Brazil votes in a contentious presidential election, with Lula in the lead

Date:

Brazil votes in a contentious presidential election, with Lula in the lead

  • News by AUN News correspondent
  • AUN News – ISSN: 2949-8090

Summary:

Voter turnout will decide how things turn out in Brazil’s presidential election. Polls show former President Luiz Inácio Lula da Silva leading incumbent Jair Bolsonaro by ten percentage points. Many Brazilians vote for the candidate they detest the most. Brazilians go to the polls on Sunday in elections for governor and congress. Analysts predict a second-round runoff between the two leading candidates.

After a protracted and contentious campaign, Brazilians began voting for a new president on Sunday, with surveys showing Luiz Inácio Lula da Silva leading incumbent Jair Bolsonaro by more than ten percentage points.

Violence has occasionally plagued the campaign, including killing three workers’ party supporters of Lula and one Bolsonaro supporter.

According to polls, Ciro Gomes, a leftist, and Simone Tebet, a moderate, are tied for fourth place with only about 10% of the vote each.

The election will proceed to a runoff at the end of October if no candidate wins more than 50% of the valid votes (valid votes are those cast without being blanked or spoiled).

“There’s a chance Lula will triumph in the preliminary round. It’s a plausible possibility. Rafael Cortez, an analyst at consultancy Tendências, stated that Lula entered the campaign’s closing stretch with a higher support level than that of the other candidates in the first place.

“Voter turnout will decide how things turn out. Although lower-income people tend to vote less frequently, Lula typically receives more support from these voters.

Many Brazilians vote for the candidate they detest the most. Lula, who served as president from 2003 to 2010 and was widely regarded when he left office, had a rejection rate of nearly 40%.

Conservative voters view him as unsuited for the presidency due to his involvement in the Lava Jato corruption scandal. The former labor organizer spent nearly two years in prison for corruption before the Supreme Court overturned his convictions. Due to time restrictions, several criminal cases had to be abandoned or expired.

Bolsonaro is also despised and has a rejection rate of more than 50%. Many Brazilians have taken offence at his occasionally authoritarian tone and misogynistic words. His administration has also been embroiled in several disputes, most notably over how it handled the coronavirus outbreak that killed over 700,000 Brazilians.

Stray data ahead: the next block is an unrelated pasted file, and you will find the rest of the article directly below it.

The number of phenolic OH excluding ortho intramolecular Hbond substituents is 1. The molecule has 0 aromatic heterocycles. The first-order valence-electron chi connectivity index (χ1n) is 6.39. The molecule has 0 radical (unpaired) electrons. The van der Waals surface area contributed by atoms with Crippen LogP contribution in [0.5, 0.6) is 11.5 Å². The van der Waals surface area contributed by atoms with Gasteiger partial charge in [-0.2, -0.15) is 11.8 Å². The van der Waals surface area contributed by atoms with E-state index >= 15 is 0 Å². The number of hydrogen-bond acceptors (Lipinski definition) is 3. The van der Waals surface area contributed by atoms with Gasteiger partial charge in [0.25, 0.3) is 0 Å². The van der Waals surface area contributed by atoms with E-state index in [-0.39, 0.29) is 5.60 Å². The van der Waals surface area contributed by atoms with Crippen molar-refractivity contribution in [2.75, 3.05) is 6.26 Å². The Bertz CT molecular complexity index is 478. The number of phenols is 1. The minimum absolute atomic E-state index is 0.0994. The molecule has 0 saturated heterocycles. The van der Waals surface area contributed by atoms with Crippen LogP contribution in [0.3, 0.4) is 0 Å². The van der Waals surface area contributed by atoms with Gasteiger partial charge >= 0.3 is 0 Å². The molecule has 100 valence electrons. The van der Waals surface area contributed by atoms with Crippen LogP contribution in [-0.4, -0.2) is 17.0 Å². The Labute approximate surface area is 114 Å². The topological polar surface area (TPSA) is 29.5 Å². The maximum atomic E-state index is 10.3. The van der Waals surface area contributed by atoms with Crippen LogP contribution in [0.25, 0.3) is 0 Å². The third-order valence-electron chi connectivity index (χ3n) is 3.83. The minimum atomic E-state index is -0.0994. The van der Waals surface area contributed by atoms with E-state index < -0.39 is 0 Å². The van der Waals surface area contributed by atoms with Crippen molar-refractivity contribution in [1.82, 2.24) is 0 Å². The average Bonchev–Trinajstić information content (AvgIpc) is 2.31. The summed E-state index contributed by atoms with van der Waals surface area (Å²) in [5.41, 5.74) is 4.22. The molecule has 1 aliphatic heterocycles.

In addition, the president has alarmed voters by declining to state whether he would accept the election results unconditionally.

The retired army captain has questioned the validity of the nation’s computerised voting machines numerous times, asserting they are susceptible to fraud without offering any supporting data. The country’s electoral court rejected claims made by the Liberal party during the week that it had discovered security flaws with the system.

Critics suspect Bolsonaro is attempting to fabricate an excuse to deny the loss. Political analysts and opposition figures are preparing for the prospect that Bolsonaro’s more extreme base may demonstrate in the streets if Lula prevails.

Political analyst Thomas Trautmann predicted a second-round runoff and expected that Bolsonaro would do whatever it took to maintain his position of power, including contesting the results and attempting a “January 6 kind of riot,” a reference to the attack on the US Capitol by supporters of the defeated former president Donald Trump last year.

Elections for governor and congress are held at the same time. Brazilians will elect candidates for all 513 seats in the lower house of Congress and one-third of the Senate, in addition to governors for the 27 states.

Political pundits anticipate advances for the left but predict that the center- and center-right parties will continue to control Congress.

It is anticipated that the Centro, a loose coalition of MPs notorious for exchanging political support for funding to promote their local districts, will fare particularly well.

“The Centro will win most of the time.” This is a result of their incredible presence across the nation, according to Mario Marconi, managing director of Teneo. However, the Centro will merely cling to the powerful.

Analysis by: Advocacy Unified Network

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